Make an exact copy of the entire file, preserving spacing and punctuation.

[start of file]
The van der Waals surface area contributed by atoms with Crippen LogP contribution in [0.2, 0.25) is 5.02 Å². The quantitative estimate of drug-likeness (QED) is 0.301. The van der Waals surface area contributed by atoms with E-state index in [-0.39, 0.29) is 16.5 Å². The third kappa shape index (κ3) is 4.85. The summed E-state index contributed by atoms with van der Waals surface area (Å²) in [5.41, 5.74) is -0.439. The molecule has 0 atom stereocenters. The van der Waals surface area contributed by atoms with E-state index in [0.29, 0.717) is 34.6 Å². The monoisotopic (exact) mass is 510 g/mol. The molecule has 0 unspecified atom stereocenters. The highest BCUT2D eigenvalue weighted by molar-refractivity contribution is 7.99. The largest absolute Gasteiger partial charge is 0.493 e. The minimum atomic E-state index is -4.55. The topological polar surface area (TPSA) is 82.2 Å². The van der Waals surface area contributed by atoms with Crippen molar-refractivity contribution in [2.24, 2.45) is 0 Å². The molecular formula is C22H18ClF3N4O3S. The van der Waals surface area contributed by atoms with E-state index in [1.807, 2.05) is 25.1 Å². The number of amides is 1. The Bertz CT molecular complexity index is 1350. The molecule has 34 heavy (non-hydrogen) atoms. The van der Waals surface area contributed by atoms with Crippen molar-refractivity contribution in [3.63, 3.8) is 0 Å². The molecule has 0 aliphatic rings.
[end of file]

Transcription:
The van der Waals surface area contributed by atoms with Crippen LogP contribution in [0.2, 0.25) is 5.02 Å². The quantitative estimate of drug-likeness (QED) is 0.301. The van der Waals surface area contributed by atoms with E-state index in [-0.39, 0.29) is 16.5 Å². The third kappa shape index (κ3) is 4.85. The summed E-state index contributed by atoms with van der Waals surface area (Å²) in [5.41, 5.74) is -0.439. The molecule has 0 atom stereocenters. The van der Waals surface area contributed by atoms with E-state index in [0.29, 0.717) is 34.6 Å². The monoisotopic (exact) mass is 510 g/mol. The molecule has 0 unspecified atom stereocenters. The highest BCUT2D eigenvalue weighted by molar-refractivity contribution is 7.99. The largest absolute Gasteiger partial charge is 0.493 e. The minimum atomic E-state index is -4.55. The topological polar surface area (TPSA) is 82.2 Å². The van der Waals surface area contributed by atoms with Crippen molar-refractivity contribution in [2.24, 2.45) is 0 Å². The molecular formula is C22H18ClF3N4O3S. The van der Waals surface area contributed by atoms with E-state index in [1.807, 2.05) is 25.1 Å². The number of amides is 1. The Bertz CT molecular complexity index is 1350. The molecule has 34 heavy (non-hydrogen) atoms. The van der Waals surface area contributed by atoms with Crippen molar-refractivity contribution in [3.63, 3.8) is 0 Å². The molecule has 0 aliphatic rings.